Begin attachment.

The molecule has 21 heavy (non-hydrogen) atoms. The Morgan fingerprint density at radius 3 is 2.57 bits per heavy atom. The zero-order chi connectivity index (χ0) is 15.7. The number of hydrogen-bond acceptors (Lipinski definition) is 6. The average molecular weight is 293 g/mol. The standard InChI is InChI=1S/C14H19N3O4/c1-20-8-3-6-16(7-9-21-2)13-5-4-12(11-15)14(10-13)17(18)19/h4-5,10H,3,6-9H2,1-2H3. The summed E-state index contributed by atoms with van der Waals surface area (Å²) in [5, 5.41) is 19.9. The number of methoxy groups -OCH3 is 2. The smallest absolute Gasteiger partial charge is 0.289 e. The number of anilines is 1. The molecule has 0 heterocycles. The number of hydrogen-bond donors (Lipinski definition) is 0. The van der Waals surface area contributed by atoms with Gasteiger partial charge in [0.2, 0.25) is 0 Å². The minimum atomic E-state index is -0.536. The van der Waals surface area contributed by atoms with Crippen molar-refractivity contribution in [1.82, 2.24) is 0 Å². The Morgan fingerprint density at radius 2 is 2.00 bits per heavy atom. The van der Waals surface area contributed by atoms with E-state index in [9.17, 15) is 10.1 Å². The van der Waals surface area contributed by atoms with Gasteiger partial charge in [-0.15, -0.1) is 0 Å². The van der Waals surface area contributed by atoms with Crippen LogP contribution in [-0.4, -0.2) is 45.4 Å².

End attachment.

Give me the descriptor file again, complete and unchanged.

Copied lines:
The molecule has 21 heavy (non-hydrogen) atoms. The Morgan fingerprint density at radius 3 is 2.57 bits per heavy atom. The zero-order chi connectivity index (χ0) is 15.7. The number of hydrogen-bond acceptors (Lipinski definition) is 6. The average molecular weight is 293 g/mol. The standard InChI is InChI=1S/C14H19N3O4/c1-20-8-3-6-16(7-9-21-2)13-5-4-12(11-15)14(10-13)17(18)19/h4-5,10H,3,6-9H2,1-2H3. The summed E-state index contributed by atoms with van der Waals surface area (Å²) in [5, 5.41) is 19.9. The number of methoxy groups -OCH3 is 2. The smallest absolute Gasteiger partial charge is 0.289 e. The number of anilines is 1. The molecule has 0 heterocycles. The number of hydrogen-bond donors (Lipinski definition) is 0. The van der Waals surface area contributed by atoms with Gasteiger partial charge in [0.2, 0.25) is 0 Å². The minimum atomic E-state index is -0.536. The van der Waals surface area contributed by atoms with Crippen molar-refractivity contribution in [1.82, 2.24) is 0 Å². The Morgan fingerprint density at radius 2 is 2.00 bits per heavy atom. The van der Waals surface area contributed by atoms with E-state index in [9.17, 15) is 10.1 Å². The van der Waals surface area contributed by atoms with Gasteiger partial charge in [-0.15, -0.1) is 0 Å². The van der Waals surface area contributed by atoms with Crippen LogP contribution in [-0.4, -0.2) is 45.4 Å².